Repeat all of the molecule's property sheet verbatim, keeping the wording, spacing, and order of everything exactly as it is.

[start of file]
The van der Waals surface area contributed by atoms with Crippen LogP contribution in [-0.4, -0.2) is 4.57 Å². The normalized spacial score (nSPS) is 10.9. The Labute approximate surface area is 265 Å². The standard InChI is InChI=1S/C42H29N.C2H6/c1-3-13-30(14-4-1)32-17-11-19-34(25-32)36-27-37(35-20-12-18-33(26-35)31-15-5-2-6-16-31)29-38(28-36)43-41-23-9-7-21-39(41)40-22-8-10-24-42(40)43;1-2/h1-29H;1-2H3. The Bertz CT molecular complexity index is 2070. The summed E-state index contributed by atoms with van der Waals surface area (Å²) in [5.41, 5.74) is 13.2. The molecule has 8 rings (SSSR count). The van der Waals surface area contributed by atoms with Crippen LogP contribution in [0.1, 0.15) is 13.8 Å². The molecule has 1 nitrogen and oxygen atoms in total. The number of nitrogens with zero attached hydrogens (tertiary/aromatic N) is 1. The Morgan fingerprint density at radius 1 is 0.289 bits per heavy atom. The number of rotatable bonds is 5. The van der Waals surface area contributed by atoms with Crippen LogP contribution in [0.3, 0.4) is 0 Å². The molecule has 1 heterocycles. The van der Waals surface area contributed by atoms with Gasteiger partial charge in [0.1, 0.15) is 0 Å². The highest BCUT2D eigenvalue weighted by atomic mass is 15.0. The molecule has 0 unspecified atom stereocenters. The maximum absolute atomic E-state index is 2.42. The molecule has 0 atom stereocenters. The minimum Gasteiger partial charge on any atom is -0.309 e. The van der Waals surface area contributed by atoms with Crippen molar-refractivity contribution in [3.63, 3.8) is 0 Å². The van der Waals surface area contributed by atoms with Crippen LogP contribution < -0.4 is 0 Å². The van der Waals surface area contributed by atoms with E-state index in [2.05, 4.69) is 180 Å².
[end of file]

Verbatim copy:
The van der Waals surface area contributed by atoms with Crippen LogP contribution in [-0.4, -0.2) is 4.57 Å². The normalized spacial score (nSPS) is 10.9. The Labute approximate surface area is 265 Å². The standard InChI is InChI=1S/C42H29N.C2H6/c1-3-13-30(14-4-1)32-17-11-19-34(25-32)36-27-37(35-20-12-18-33(26-35)31-15-5-2-6-16-31)29-38(28-36)43-41-23-9-7-21-39(41)40-22-8-10-24-42(40)43;1-2/h1-29H;1-2H3. The Bertz CT molecular complexity index is 2070. The summed E-state index contributed by atoms with van der Waals surface area (Å²) in [5.41, 5.74) is 13.2. The molecule has 8 rings (SSSR count). The van der Waals surface area contributed by atoms with Crippen LogP contribution in [0.1, 0.15) is 13.8 Å². The molecule has 1 nitrogen and oxygen atoms in total. The number of nitrogens with zero attached hydrogens (tertiary/aromatic N) is 1. The Morgan fingerprint density at radius 1 is 0.289 bits per heavy atom. The number of rotatable bonds is 5. The van der Waals surface area contributed by atoms with Crippen LogP contribution in [0.3, 0.4) is 0 Å². The molecule has 1 heterocycles. The van der Waals surface area contributed by atoms with Gasteiger partial charge in [0.1, 0.15) is 0 Å². The highest BCUT2D eigenvalue weighted by atomic mass is 15.0. The molecule has 0 unspecified atom stereocenters. The maximum absolute atomic E-state index is 2.42. The molecule has 0 atom stereocenters. The minimum Gasteiger partial charge on any atom is -0.309 e. The van der Waals surface area contributed by atoms with Crippen molar-refractivity contribution in [3.63, 3.8) is 0 Å². The van der Waals surface area contributed by atoms with Crippen LogP contribution < -0.4 is 0 Å². The van der Waals surface area contributed by atoms with E-state index in [2.05, 4.69) is 180 Å².